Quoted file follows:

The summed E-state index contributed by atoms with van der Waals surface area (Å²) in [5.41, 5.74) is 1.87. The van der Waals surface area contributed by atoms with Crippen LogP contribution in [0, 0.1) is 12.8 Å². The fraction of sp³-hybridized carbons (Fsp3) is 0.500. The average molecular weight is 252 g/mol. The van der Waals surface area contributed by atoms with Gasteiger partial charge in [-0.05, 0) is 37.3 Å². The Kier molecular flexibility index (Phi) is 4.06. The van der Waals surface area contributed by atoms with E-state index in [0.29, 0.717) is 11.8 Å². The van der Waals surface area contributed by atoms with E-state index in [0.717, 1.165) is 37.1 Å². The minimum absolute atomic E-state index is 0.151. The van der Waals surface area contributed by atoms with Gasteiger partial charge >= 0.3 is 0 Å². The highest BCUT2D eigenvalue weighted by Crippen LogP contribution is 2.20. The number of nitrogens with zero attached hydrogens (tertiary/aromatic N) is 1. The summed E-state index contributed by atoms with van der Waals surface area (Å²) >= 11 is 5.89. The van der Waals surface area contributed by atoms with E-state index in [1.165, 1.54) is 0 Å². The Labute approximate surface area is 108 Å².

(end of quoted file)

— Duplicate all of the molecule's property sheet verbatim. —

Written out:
The summed E-state index contributed by atoms with van der Waals surface area (Å²) in [5.41, 5.74) is 1.87. The van der Waals surface area contributed by atoms with Crippen LogP contribution in [0, 0.1) is 12.8 Å². The fraction of sp³-hybridized carbons (Fsp3) is 0.500. The average molecular weight is 252 g/mol. The van der Waals surface area contributed by atoms with Gasteiger partial charge in [-0.05, 0) is 37.3 Å². The Kier molecular flexibility index (Phi) is 4.06. The van der Waals surface area contributed by atoms with E-state index in [0.29, 0.717) is 11.8 Å². The van der Waals surface area contributed by atoms with E-state index in [0.717, 1.165) is 37.1 Å². The minimum absolute atomic E-state index is 0.151. The van der Waals surface area contributed by atoms with Gasteiger partial charge >= 0.3 is 0 Å². The highest BCUT2D eigenvalue weighted by Crippen LogP contribution is 2.20. The number of nitrogens with zero attached hydrogens (tertiary/aromatic N) is 1. The summed E-state index contributed by atoms with van der Waals surface area (Å²) >= 11 is 5.89. The van der Waals surface area contributed by atoms with E-state index in [1.165, 1.54) is 0 Å². The Labute approximate surface area is 108 Å².